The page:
Status Report

Pedro Duque’s diary from space 23 October 2003

By SpaceRef Editor
October 24, 2003
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Pedro Duque’s diary from space 23 October 2003

I am writing these notes in the Soyuz with a cheap ballpoint pen. Why is that important? As it happens, I’ve been working in space programmes for seventeen years, eleven of these as an astronaut, and I’ve always believed, because that is what I’ve always been told, that normal ballpoint pens don’t work in space.

“The ink doesn’t fall”, they said. “Just try for a moment writing face down with a ballpoint pen and you will see I’m right”, they said.

During my first flight I took with me one of those very expensive ballpoint pens with a pressure ink cartridge, the same as the other Shuttle astronauts. But the other day I was with my Soyuz instructor and I saw he was preparing the books for the flight, and he was attaching a ballpoint pen with a string for us to write once we were in orbit. Seeing my astonishment, he told me the Russians have always used ballpoint pens in space.

So I also took one of our ballpoint pens, courtesy of the European Space Agency (just in case Russian ballpoint pens are special), and here I am, it doesn’t stop working and it doesn’t ‘spit’ or anything. Sometimes being too cautious keeps you from trying, and therefore things are built more complex than necessary.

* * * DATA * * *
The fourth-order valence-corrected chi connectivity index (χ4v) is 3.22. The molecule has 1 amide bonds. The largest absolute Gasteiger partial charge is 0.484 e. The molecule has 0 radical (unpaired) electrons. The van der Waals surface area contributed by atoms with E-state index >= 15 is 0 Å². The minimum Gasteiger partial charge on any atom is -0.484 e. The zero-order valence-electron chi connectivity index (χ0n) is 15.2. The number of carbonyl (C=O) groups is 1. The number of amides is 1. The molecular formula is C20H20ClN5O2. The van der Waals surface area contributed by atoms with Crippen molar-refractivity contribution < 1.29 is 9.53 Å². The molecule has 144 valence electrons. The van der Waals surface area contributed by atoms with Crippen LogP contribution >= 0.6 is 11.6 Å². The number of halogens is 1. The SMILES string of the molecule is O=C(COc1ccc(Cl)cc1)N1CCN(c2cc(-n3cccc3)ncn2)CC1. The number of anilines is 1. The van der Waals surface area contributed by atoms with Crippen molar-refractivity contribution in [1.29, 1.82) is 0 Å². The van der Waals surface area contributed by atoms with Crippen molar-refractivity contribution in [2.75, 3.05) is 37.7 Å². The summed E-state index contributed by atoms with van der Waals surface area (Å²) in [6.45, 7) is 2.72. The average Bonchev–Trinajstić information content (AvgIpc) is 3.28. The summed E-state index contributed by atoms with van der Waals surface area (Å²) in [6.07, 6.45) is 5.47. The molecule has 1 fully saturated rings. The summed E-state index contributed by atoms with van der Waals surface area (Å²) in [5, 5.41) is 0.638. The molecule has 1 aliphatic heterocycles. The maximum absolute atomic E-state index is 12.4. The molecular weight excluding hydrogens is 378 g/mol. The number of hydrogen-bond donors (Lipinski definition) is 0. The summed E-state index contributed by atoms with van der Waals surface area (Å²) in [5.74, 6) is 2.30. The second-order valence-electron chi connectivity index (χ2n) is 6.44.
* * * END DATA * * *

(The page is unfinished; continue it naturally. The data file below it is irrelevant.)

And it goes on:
But that was not the topic of this message. From a height of 215 km (it’s 11:07 Moscow time right now) the clouds look gorgeous, with a three-dimensional quality that I couldn’t see the previous time from 550 km.

Where it is warm (right now we are over the Philippines) the clouds are like fields full of mushrooms. Some seconds afterwards there’s an area of high clouds, flat, looking more like a bride’s veil. Some more seconds of travel and we can see a storm, a high cloud penetrating the clouds and coming up until it seems it wants to touch us. In the portions of sea we can see, the sun-glare appears now in an intense orange colour, while the atmosphere surrounds the curved horizon as a thick blue veil, strangely well defined. Its rim spreads a bit more, but it would almost look more like a liquid covered with a layer of its own vapour.

It will be the sunset in two minutes (it’s 12:10 now). The Earth is already black below us and people sleep. The sun, centred in the blue arc of the atmosphere, is surrounded by blackness. There’s only 30 seconds left. The low side of the atmosphere gets orange, and the sun flattens. An orange brilliance remains, then a flattened ball of light, then only the orange and blue arc of the atmosphere, and then, and only then, the higher layers of the atmosphere become visible. An arc two times wider but fainter appears on top of the previous one, ephemeral, and both disappear suddenly in the most perfect blackness. The eyes get used to it and begin to distinguish the Earth from the sky. If we are lucky we will see lights from the cities or the Aurora Borealis; if not, it will be a good time to watch the stars. This is certainly a job with good views.

SpaceRef staff editor.